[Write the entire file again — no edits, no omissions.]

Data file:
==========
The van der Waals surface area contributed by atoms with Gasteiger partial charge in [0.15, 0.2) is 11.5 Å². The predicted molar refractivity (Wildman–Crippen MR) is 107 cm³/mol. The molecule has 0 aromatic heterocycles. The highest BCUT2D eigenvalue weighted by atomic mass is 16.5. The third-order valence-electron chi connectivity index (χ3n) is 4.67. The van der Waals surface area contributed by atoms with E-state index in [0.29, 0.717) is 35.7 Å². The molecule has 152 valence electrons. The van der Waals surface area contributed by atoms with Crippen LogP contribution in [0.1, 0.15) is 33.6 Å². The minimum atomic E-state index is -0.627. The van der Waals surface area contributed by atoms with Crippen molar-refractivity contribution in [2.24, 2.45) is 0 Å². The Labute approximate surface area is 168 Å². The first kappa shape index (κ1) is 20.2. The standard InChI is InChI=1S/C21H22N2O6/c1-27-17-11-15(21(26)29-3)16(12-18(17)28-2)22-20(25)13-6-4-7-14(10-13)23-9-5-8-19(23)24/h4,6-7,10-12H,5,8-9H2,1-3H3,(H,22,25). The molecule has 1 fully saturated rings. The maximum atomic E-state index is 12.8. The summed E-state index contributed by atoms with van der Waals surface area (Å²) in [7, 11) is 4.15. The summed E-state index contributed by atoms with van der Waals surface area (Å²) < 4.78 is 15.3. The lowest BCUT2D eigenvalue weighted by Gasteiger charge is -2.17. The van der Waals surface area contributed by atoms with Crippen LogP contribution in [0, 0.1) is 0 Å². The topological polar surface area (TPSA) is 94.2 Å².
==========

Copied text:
The van der Waals surface area contributed by atoms with Gasteiger partial charge in [0.15, 0.2) is 11.5 Å². The predicted molar refractivity (Wildman–Crippen MR) is 107 cm³/mol. The molecule has 0 aromatic heterocycles. The highest BCUT2D eigenvalue weighted by atomic mass is 16.5. The third-order valence-electron chi connectivity index (χ3n) is 4.67. The van der Waals surface area contributed by atoms with E-state index in [0.29, 0.717) is 35.7 Å². The molecule has 152 valence electrons. The van der Waals surface area contributed by atoms with Crippen LogP contribution in [0.1, 0.15) is 33.6 Å². The minimum atomic E-state index is -0.627. The van der Waals surface area contributed by atoms with Crippen molar-refractivity contribution in [2.24, 2.45) is 0 Å². The Labute approximate surface area is 168 Å². The first kappa shape index (κ1) is 20.2. The standard InChI is InChI=1S/C21H22N2O6/c1-27-17-11-15(21(26)29-3)16(12-18(17)28-2)22-20(25)13-6-4-7-14(10-13)23-9-5-8-19(23)24/h4,6-7,10-12H,5,8-9H2,1-3H3,(H,22,25). The molecule has 1 fully saturated rings. The maximum atomic E-state index is 12.8. The summed E-state index contributed by atoms with van der Waals surface area (Å²) in [7, 11) is 4.15. The summed E-state index contributed by atoms with van der Waals surface area (Å²) < 4.78 is 15.3. The lowest BCUT2D eigenvalue weighted by Gasteiger charge is -2.17. The van der Waals surface area contributed by atoms with Crippen LogP contribution in [0, 0.1) is 0 Å². The topological polar surface area (TPSA) is 94.2 Å².